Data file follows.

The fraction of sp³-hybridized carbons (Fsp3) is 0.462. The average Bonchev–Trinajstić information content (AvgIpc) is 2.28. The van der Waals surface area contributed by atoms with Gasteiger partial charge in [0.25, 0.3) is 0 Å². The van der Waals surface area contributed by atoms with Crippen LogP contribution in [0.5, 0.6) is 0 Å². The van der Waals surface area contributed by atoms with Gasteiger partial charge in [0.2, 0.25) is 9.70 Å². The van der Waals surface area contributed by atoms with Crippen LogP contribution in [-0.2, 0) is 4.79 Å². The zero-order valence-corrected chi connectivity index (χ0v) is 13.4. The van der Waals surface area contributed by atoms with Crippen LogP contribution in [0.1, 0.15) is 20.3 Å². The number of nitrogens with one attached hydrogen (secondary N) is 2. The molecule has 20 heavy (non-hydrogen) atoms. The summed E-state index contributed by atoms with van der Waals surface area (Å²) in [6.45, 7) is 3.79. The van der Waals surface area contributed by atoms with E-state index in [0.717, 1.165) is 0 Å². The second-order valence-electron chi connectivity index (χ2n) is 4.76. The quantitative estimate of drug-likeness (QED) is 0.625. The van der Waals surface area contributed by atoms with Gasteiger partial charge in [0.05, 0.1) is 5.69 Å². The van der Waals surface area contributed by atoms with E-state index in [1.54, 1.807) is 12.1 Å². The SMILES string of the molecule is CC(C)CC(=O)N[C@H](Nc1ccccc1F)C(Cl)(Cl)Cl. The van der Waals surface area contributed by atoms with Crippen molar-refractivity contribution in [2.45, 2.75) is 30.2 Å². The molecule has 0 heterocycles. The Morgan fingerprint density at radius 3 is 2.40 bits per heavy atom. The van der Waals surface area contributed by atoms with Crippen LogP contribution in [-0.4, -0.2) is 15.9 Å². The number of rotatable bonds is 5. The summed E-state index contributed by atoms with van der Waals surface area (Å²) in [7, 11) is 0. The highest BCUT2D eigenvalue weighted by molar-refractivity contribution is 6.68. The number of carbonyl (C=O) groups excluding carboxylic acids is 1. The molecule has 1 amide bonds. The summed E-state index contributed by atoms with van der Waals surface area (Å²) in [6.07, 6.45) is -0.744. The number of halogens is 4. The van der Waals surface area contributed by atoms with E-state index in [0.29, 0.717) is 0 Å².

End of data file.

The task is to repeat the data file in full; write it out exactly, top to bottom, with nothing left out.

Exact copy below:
The fraction of sp³-hybridized carbons (Fsp3) is 0.462. The average Bonchev–Trinajstić information content (AvgIpc) is 2.28. The van der Waals surface area contributed by atoms with Gasteiger partial charge in [0.25, 0.3) is 0 Å². The van der Waals surface area contributed by atoms with Crippen LogP contribution in [0.5, 0.6) is 0 Å². The van der Waals surface area contributed by atoms with Gasteiger partial charge in [0.2, 0.25) is 9.70 Å². The van der Waals surface area contributed by atoms with Crippen LogP contribution in [-0.2, 0) is 4.79 Å². The zero-order valence-corrected chi connectivity index (χ0v) is 13.4. The van der Waals surface area contributed by atoms with Crippen LogP contribution in [0.1, 0.15) is 20.3 Å². The number of nitrogens with one attached hydrogen (secondary N) is 2. The molecule has 20 heavy (non-hydrogen) atoms. The summed E-state index contributed by atoms with van der Waals surface area (Å²) in [6.45, 7) is 3.79. The van der Waals surface area contributed by atoms with E-state index in [0.717, 1.165) is 0 Å². The second-order valence-electron chi connectivity index (χ2n) is 4.76. The quantitative estimate of drug-likeness (QED) is 0.625. The van der Waals surface area contributed by atoms with Gasteiger partial charge in [0.05, 0.1) is 5.69 Å². The van der Waals surface area contributed by atoms with E-state index in [1.54, 1.807) is 12.1 Å². The SMILES string of the molecule is CC(C)CC(=O)N[C@H](Nc1ccccc1F)C(Cl)(Cl)Cl. The van der Waals surface area contributed by atoms with Crippen molar-refractivity contribution in [2.45, 2.75) is 30.2 Å². The molecule has 0 heterocycles. The Morgan fingerprint density at radius 3 is 2.40 bits per heavy atom. The van der Waals surface area contributed by atoms with Crippen LogP contribution in [-0.4, -0.2) is 15.9 Å². The number of rotatable bonds is 5. The summed E-state index contributed by atoms with van der Waals surface area (Å²) in [7, 11) is 0. The highest BCUT2D eigenvalue weighted by molar-refractivity contribution is 6.68. The number of carbonyl (C=O) groups excluding carboxylic acids is 1. The molecule has 1 amide bonds. The summed E-state index contributed by atoms with van der Waals surface area (Å²) in [6.07, 6.45) is -0.744. The number of halogens is 4. The van der Waals surface area contributed by atoms with E-state index in [0.29, 0.717) is 0 Å².